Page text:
There's an interesting letter to the editor on the Statesman website today, written by a cyclist.
Here it is, in its entirety.*
Safe walking, riding paths for everyone
I’ve been commuting Downtown via bike since early June. I know that cyclists are rarely “seen” by motorists, and so I ride defensively and restrict my route to the Greenbelt path whenever possible.
Recently, I was struck by a motorist as she was turning onto Glenwood. Luckily, my injuries were limited to scrapes and bruises because my bike took the brunt of the blow and I had a helmet on — had I been a pedestrian, I’d not have been so lucky.
Though several bystanders gave accounts that the vehicle operator did not look both ways before turning, I was cited with an infraction for riding on the wrong side of the road because the sidewalk ends about 50 feet before I was struck, where it exits onto the hotly contested, pedestrian-only path through Riverside Village. Had the path been open to all users or had there been sidewalk available, I wouldn’t have been cited and the accident could have been avoided.
When will we in the Treasure Valley put our money where our mouths are and provide safe walking/riding areas for everyone? We might just lose a few pounds and gain some environmental perspective in the process.
CRYSTAL DESCHAMPS-FOGDALL, Eagle
First of all, a snide comment: How about that name?!! I'd sure hate to be Crystal Deschamps-Fogdall, every time I had to sign a check!
On to the content of Ms. Deschamps-Fodgall's (thank goodness for "copy and paste" - haha!) letter.
It sounds like maybe she was riding on the sidewalk, on the against-traffic side of the road, and when the sidewalk ended she drifted over into the breakdown lane and proceeded on up the road, against traffic. And that a motor vehicle entering from the side (likely a parking lot) turned into her path, not anticipating a cyclist approaching from the wrong-way direction.
Is that about right?
Cyclists - if you're in the wrong place, it's no wonder that you're "rarely seen." You'd be MUCH safer riding legally and predictably on the correct side of the road, in bright attire. I'm glad she wasn't severely injured, or killed!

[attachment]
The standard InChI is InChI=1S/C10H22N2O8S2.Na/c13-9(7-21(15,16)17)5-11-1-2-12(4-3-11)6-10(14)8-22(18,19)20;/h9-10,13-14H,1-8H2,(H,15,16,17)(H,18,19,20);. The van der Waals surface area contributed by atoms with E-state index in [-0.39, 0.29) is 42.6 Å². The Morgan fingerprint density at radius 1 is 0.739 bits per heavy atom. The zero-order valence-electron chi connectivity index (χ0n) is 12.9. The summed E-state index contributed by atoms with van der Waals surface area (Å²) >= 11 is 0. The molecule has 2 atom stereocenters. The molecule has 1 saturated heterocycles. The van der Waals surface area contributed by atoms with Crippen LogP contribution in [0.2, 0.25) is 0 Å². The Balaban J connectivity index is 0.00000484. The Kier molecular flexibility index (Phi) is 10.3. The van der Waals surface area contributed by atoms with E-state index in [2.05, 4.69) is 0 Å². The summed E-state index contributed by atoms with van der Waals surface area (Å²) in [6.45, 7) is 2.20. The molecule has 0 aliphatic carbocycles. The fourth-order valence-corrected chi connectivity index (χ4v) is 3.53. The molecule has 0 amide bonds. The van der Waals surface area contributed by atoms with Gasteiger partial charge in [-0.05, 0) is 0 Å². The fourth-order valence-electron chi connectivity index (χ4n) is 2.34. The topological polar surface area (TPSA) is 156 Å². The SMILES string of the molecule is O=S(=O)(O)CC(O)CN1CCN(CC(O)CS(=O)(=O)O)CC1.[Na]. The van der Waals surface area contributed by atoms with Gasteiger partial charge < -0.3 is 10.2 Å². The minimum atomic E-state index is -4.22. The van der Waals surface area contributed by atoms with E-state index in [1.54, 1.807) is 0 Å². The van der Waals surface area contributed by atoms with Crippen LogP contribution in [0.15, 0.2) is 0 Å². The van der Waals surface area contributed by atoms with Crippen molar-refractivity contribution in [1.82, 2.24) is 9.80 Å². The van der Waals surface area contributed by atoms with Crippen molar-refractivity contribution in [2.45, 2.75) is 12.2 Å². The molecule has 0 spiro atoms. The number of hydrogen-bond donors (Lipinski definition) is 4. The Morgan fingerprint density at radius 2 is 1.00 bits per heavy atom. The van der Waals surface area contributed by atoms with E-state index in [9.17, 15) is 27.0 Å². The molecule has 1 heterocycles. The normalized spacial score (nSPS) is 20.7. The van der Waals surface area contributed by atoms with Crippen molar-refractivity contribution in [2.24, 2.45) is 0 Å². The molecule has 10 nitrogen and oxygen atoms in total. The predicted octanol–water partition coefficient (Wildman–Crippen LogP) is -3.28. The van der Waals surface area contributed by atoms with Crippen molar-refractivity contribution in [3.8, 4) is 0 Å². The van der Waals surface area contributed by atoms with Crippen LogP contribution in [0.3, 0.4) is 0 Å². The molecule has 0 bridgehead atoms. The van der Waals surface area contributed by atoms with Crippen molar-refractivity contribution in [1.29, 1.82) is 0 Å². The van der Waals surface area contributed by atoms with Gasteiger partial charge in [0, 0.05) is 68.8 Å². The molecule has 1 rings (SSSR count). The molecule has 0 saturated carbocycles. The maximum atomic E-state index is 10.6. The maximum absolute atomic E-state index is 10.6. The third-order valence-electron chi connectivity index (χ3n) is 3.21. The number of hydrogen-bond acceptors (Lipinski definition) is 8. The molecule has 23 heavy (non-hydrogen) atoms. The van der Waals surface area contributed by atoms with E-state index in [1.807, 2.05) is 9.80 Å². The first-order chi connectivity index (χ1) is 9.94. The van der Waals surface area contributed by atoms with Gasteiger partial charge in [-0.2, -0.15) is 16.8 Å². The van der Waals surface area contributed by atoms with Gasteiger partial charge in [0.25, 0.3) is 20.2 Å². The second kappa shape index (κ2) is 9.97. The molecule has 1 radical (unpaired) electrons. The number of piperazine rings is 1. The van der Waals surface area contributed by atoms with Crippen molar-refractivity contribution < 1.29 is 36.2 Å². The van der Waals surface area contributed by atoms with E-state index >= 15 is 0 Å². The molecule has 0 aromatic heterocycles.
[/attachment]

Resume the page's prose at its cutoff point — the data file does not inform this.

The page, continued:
Think about it, if you're also a motorist.
You're pulling out of a parking lot, intending to turn right into busy traffic. The traffic is coming from the left, so you look to the left, eagerly awaiting an opening. Although ideally you'd also look to the right to make absolutely sure there's no approaching hazard, it's certainly understandable that many people don't. I know I've had close calls myself, when some bonehead on a bike comes puttering up the wrong side.
I'm really glad Ms. Deschamps-Fogdall wasn't riding against traffic when another cyclist came along, riding with traffic. (I ride that stretch of Glenwood - sharing the road with cars - probably 4 times a week average. And it's always scary and maddening when somebody is bicycling straight toward me, against traffic.)
On the bright side, I'm glad the cop did his job and issued a citation. (Although that rarely happens unless an accident is involved.)
I agree with Ms. Deschamps-Fogdall that it would be really nice if the Riverside Village path was open to all users. (And I expect it will be soon... I sense "something in the air.") But you can't blame facilities, or lack thereof, for illegal and ill-advised behavior on the streets.
* NOTE - My experience has been that the Idaho Statesman web content isn't a permanent archive; the link will go stale in a few weeks. Thus, I chose to copy the letter over. I hope the folks at the Statesman wouldn't have a problem with that, since I acknowledge the source.